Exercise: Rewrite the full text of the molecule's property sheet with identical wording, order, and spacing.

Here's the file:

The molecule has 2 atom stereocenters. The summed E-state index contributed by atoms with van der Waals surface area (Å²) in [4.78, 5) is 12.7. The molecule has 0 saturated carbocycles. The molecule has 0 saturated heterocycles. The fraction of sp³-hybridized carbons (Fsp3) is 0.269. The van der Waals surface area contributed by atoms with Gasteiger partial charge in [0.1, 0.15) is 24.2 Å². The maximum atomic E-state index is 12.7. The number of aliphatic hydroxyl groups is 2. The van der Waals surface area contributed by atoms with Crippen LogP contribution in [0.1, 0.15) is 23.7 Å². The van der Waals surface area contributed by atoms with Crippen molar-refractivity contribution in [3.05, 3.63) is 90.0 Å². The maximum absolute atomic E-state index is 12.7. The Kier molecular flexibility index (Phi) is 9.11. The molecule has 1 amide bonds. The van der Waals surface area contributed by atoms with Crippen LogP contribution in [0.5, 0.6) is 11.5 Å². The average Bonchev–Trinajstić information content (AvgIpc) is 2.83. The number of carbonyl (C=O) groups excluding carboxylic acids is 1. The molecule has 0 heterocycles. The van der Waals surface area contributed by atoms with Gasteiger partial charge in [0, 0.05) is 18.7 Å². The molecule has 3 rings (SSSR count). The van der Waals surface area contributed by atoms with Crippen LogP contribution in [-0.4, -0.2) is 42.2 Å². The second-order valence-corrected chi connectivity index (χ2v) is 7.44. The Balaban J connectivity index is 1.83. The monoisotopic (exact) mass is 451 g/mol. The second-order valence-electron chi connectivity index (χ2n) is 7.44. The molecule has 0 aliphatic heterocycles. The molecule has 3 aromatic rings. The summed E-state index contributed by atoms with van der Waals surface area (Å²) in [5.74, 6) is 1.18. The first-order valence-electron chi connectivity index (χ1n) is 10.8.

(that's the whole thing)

The molecule has 2 atom stereocenters. The summed E-state index contributed by atoms with van der Waals surface area (Å²) in [4.78, 5) is 12.7. The molecule has 0 saturated carbocycles. The molecule has 0 saturated heterocycles. The fraction of sp³-hybridized carbons (Fsp3) is 0.269. The van der Waals surface area contributed by atoms with Gasteiger partial charge in [0.1, 0.15) is 24.2 Å². The maximum atomic E-state index is 12.7. The number of aliphatic hydroxyl groups is 2. The van der Waals surface area contributed by atoms with Crippen LogP contribution in [0.1, 0.15) is 23.7 Å². The van der Waals surface area contributed by atoms with Crippen molar-refractivity contribution in [3.05, 3.63) is 90.0 Å². The maximum absolute atomic E-state index is 12.7. The Kier molecular flexibility index (Phi) is 9.11. The molecule has 1 amide bonds. The van der Waals surface area contributed by atoms with Crippen LogP contribution in [0.5, 0.6) is 11.5 Å². The average Bonchev–Trinajstić information content (AvgIpc) is 2.83. The number of carbonyl (C=O) groups excluding carboxylic acids is 1. The molecule has 0 heterocycles. The van der Waals surface area contributed by atoms with Gasteiger partial charge in [0, 0.05) is 18.7 Å². The molecule has 3 rings (SSSR count). The van der Waals surface area contributed by atoms with Crippen LogP contribution in [-0.4, -0.2) is 42.2 Å². The second-order valence-corrected chi connectivity index (χ2v) is 7.44. The Balaban J connectivity index is 1.83. The monoisotopic (exact) mass is 451 g/mol. The second-order valence-electron chi connectivity index (χ2n) is 7.44. The molecule has 0 aliphatic heterocycles. The molecule has 3 aromatic rings. The summed E-state index contributed by atoms with van der Waals surface area (Å²) in [5.74, 6) is 1.18. The first-order valence-electron chi connectivity index (χ1n) is 10.8.